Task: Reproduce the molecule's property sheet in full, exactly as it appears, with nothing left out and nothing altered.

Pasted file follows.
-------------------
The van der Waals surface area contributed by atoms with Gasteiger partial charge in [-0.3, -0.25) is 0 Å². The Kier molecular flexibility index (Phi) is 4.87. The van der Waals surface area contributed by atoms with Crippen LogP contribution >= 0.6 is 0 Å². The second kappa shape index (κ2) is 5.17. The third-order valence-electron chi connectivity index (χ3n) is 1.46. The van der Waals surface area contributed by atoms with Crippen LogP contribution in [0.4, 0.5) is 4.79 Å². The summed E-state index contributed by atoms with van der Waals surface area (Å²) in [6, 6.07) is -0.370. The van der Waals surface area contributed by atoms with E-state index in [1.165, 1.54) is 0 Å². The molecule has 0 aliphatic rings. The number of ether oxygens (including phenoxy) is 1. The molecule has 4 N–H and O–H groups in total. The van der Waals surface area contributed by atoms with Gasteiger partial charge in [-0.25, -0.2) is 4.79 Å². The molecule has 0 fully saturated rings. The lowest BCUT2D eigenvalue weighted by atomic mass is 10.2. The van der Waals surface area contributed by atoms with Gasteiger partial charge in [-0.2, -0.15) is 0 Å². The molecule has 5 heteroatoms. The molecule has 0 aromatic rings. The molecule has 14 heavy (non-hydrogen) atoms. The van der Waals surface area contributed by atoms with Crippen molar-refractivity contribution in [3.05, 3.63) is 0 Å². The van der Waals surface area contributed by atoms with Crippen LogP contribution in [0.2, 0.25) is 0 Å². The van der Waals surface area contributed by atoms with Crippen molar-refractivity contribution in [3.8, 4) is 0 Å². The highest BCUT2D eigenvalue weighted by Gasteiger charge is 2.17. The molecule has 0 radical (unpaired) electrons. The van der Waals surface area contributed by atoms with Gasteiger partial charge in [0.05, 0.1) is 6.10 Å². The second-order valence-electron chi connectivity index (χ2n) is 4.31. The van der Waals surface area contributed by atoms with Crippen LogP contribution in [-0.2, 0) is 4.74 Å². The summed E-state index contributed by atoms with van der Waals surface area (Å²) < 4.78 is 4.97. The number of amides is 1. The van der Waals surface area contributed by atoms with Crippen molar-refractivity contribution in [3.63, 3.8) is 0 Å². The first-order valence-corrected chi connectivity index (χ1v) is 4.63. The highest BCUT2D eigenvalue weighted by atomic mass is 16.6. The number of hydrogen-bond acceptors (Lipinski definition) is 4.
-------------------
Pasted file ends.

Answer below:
The van der Waals surface area contributed by atoms with Gasteiger partial charge in [-0.3, -0.25) is 0 Å². The Kier molecular flexibility index (Phi) is 4.87. The van der Waals surface area contributed by atoms with Crippen LogP contribution >= 0.6 is 0 Å². The second kappa shape index (κ2) is 5.17. The third-order valence-electron chi connectivity index (χ3n) is 1.46. The van der Waals surface area contributed by atoms with Crippen LogP contribution in [0.4, 0.5) is 4.79 Å². The summed E-state index contributed by atoms with van der Waals surface area (Å²) in [6, 6.07) is -0.370. The van der Waals surface area contributed by atoms with E-state index in [1.165, 1.54) is 0 Å². The molecule has 0 aliphatic rings. The number of ether oxygens (including phenoxy) is 1. The molecule has 4 N–H and O–H groups in total. The van der Waals surface area contributed by atoms with Gasteiger partial charge in [-0.25, -0.2) is 4.79 Å². The molecule has 0 fully saturated rings. The lowest BCUT2D eigenvalue weighted by atomic mass is 10.2. The van der Waals surface area contributed by atoms with Gasteiger partial charge in [-0.2, -0.15) is 0 Å². The molecule has 5 heteroatoms. The molecule has 0 aromatic rings. The molecule has 14 heavy (non-hydrogen) atoms. The van der Waals surface area contributed by atoms with Crippen molar-refractivity contribution in [3.05, 3.63) is 0 Å². The van der Waals surface area contributed by atoms with Crippen LogP contribution in [0.2, 0.25) is 0 Å². The van der Waals surface area contributed by atoms with Crippen molar-refractivity contribution in [3.8, 4) is 0 Å². The highest BCUT2D eigenvalue weighted by Gasteiger charge is 2.17. The molecule has 0 radical (unpaired) electrons. The van der Waals surface area contributed by atoms with Gasteiger partial charge in [0.05, 0.1) is 6.10 Å². The second-order valence-electron chi connectivity index (χ2n) is 4.31. The van der Waals surface area contributed by atoms with Crippen LogP contribution in [-0.2, 0) is 4.74 Å². The summed E-state index contributed by atoms with van der Waals surface area (Å²) < 4.78 is 4.97. The number of amides is 1. The van der Waals surface area contributed by atoms with Crippen molar-refractivity contribution in [3.63, 3.8) is 0 Å². The first-order valence-corrected chi connectivity index (χ1v) is 4.63. The highest BCUT2D eigenvalue weighted by atomic mass is 16.6. The number of hydrogen-bond acceptors (Lipinski definition) is 4.